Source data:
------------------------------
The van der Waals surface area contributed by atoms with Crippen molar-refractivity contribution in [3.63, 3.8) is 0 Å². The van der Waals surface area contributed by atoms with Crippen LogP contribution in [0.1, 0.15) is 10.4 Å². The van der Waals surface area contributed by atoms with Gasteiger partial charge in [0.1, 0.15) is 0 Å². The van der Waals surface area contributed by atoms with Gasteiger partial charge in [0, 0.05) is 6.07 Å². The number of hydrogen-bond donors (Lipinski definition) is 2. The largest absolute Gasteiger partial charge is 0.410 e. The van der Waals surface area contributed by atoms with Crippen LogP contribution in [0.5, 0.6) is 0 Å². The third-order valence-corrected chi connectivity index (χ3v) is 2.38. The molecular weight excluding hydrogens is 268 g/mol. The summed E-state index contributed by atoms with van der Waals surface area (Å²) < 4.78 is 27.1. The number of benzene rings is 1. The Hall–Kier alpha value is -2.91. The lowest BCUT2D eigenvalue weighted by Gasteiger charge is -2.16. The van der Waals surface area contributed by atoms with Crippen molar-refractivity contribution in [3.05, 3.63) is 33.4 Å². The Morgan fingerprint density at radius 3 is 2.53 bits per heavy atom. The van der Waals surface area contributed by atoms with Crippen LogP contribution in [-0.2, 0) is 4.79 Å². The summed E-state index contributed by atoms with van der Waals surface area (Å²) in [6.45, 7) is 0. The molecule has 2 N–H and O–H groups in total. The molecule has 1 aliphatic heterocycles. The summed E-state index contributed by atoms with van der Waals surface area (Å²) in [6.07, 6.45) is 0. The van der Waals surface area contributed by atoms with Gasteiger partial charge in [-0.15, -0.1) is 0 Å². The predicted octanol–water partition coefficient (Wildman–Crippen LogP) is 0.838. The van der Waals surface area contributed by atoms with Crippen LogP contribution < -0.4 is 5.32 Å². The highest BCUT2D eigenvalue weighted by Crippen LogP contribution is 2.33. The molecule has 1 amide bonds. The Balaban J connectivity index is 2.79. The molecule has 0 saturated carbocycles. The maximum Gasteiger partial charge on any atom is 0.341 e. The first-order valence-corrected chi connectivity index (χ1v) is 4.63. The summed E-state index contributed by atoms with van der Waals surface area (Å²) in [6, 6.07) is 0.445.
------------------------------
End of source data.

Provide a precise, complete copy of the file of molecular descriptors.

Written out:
The van der Waals surface area contributed by atoms with Crippen molar-refractivity contribution in [3.63, 3.8) is 0 Å². The van der Waals surface area contributed by atoms with Crippen LogP contribution in [0.1, 0.15) is 10.4 Å². The van der Waals surface area contributed by atoms with Gasteiger partial charge in [0.1, 0.15) is 0 Å². The van der Waals surface area contributed by atoms with Gasteiger partial charge in [0, 0.05) is 6.07 Å². The number of hydrogen-bond donors (Lipinski definition) is 2. The largest absolute Gasteiger partial charge is 0.410 e. The van der Waals surface area contributed by atoms with Crippen LogP contribution in [0.5, 0.6) is 0 Å². The third-order valence-corrected chi connectivity index (χ3v) is 2.38. The molecular weight excluding hydrogens is 268 g/mol. The summed E-state index contributed by atoms with van der Waals surface area (Å²) < 4.78 is 27.1. The number of benzene rings is 1. The Hall–Kier alpha value is -2.91. The lowest BCUT2D eigenvalue weighted by Gasteiger charge is -2.16. The van der Waals surface area contributed by atoms with Crippen molar-refractivity contribution in [3.05, 3.63) is 33.4 Å². The Morgan fingerprint density at radius 3 is 2.53 bits per heavy atom. The van der Waals surface area contributed by atoms with Crippen LogP contribution in [-0.2, 0) is 4.79 Å². The summed E-state index contributed by atoms with van der Waals surface area (Å²) in [6.45, 7) is 0. The molecule has 2 N–H and O–H groups in total. The molecule has 1 aliphatic heterocycles. The summed E-state index contributed by atoms with van der Waals surface area (Å²) in [6.07, 6.45) is 0. The van der Waals surface area contributed by atoms with Gasteiger partial charge in [-0.15, -0.1) is 0 Å². The predicted octanol–water partition coefficient (Wildman–Crippen LogP) is 0.838. The van der Waals surface area contributed by atoms with Crippen LogP contribution < -0.4 is 5.32 Å². The highest BCUT2D eigenvalue weighted by Crippen LogP contribution is 2.33. The molecule has 1 amide bonds. The Balaban J connectivity index is 2.79. The molecule has 0 saturated carbocycles. The maximum Gasteiger partial charge on any atom is 0.341 e. The first-order valence-corrected chi connectivity index (χ1v) is 4.63. The summed E-state index contributed by atoms with van der Waals surface area (Å²) in [6, 6.07) is 0.445.